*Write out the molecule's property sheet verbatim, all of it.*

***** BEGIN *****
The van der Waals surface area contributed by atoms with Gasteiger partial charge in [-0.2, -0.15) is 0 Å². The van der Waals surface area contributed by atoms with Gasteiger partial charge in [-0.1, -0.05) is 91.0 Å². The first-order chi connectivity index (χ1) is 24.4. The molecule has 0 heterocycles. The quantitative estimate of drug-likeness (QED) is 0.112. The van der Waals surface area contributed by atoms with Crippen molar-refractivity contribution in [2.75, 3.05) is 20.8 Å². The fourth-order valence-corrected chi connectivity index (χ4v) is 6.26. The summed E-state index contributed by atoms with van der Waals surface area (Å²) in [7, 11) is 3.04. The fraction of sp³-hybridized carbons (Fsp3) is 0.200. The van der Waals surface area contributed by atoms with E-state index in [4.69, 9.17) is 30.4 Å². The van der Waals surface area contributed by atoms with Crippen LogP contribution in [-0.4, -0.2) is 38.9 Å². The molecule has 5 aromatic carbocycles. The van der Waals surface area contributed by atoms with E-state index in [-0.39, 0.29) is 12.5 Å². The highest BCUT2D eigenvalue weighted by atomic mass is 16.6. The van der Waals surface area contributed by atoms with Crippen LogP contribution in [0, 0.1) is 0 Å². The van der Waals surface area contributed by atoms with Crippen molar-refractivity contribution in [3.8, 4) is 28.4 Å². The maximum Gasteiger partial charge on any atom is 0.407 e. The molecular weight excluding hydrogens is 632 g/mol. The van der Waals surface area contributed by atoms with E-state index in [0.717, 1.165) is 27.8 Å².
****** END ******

The van der Waals surface area contributed by atoms with Gasteiger partial charge in [-0.2, -0.15) is 0 Å². The van der Waals surface area contributed by atoms with Gasteiger partial charge in [-0.1, -0.05) is 91.0 Å². The first-order chi connectivity index (χ1) is 24.4. The molecule has 0 heterocycles. The quantitative estimate of drug-likeness (QED) is 0.112. The van der Waals surface area contributed by atoms with Crippen molar-refractivity contribution in [2.75, 3.05) is 20.8 Å². The fourth-order valence-corrected chi connectivity index (χ4v) is 6.26. The summed E-state index contributed by atoms with van der Waals surface area (Å²) in [7, 11) is 3.04. The fraction of sp³-hybridized carbons (Fsp3) is 0.200. The van der Waals surface area contributed by atoms with E-state index in [4.69, 9.17) is 30.4 Å². The van der Waals surface area contributed by atoms with Crippen LogP contribution in [-0.4, -0.2) is 38.9 Å². The molecule has 5 aromatic carbocycles. The van der Waals surface area contributed by atoms with E-state index in [-0.39, 0.29) is 12.5 Å². The highest BCUT2D eigenvalue weighted by atomic mass is 16.6. The van der Waals surface area contributed by atoms with Crippen LogP contribution in [0, 0.1) is 0 Å². The van der Waals surface area contributed by atoms with Crippen molar-refractivity contribution in [3.8, 4) is 28.4 Å². The maximum Gasteiger partial charge on any atom is 0.407 e. The molecular weight excluding hydrogens is 632 g/mol. The van der Waals surface area contributed by atoms with E-state index in [0.717, 1.165) is 27.8 Å².